In 1925, Harvard-trained historian Carter G. Woodson, known as the "Father of Black History," had a bold idea.
That year, he announced "Negro History Week" -- a celebration of a people that many in this country at the time believed had no place in history.
The response to the event, first celebrated in February 1926, a month that included the birthdays of Abraham Lincoln and Frederick Douglass, was overwhelming -- as educators, scholars and philanthropists stepped forward to endorse the effort. Fifty years later, coinciding with nation's bicentennial and in the wake of the civil rights movement, the celebration was expanded to a month after President Gerald R. Ford decreed a national observance.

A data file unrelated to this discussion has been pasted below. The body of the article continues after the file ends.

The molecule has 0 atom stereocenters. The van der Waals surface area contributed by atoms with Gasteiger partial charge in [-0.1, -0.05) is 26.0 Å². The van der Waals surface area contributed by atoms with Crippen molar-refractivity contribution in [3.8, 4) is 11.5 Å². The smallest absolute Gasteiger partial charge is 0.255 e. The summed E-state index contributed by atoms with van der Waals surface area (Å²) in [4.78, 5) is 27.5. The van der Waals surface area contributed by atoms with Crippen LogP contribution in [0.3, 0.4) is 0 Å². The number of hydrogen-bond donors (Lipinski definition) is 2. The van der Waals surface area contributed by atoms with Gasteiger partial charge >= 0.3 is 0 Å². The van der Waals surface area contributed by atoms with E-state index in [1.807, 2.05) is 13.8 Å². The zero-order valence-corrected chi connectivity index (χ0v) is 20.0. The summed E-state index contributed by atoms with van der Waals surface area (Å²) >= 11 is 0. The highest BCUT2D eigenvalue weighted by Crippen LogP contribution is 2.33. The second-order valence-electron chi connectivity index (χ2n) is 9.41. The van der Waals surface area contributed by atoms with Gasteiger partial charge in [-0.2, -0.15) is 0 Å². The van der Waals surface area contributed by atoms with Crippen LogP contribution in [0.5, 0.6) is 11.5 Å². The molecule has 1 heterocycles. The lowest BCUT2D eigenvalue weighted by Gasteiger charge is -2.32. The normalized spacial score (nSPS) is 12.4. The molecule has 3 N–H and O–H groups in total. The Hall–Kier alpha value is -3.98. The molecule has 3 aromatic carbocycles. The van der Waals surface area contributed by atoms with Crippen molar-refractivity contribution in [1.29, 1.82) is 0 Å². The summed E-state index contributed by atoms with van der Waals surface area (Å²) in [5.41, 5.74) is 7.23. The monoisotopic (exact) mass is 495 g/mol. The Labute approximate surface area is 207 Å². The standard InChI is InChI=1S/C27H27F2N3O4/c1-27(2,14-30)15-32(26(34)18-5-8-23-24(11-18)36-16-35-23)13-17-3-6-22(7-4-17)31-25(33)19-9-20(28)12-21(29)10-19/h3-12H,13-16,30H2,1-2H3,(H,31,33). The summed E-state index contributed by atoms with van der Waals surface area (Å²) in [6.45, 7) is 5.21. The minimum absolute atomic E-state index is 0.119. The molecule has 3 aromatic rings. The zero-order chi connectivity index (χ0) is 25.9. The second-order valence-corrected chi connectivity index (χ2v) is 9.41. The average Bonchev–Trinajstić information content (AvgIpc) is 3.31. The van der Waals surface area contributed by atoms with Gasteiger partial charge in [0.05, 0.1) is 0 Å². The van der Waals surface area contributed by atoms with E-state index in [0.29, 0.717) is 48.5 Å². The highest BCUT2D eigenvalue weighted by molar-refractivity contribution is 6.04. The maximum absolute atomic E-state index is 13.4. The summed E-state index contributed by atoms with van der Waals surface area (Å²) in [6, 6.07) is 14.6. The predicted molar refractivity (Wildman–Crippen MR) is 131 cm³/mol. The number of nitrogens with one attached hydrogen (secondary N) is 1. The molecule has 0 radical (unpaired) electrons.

Twelve Art Creative Lifestyle Brand focuses on Art, Photography, Travel, and Fashion. This creative narration is through the lens of Artist Lakita Costner.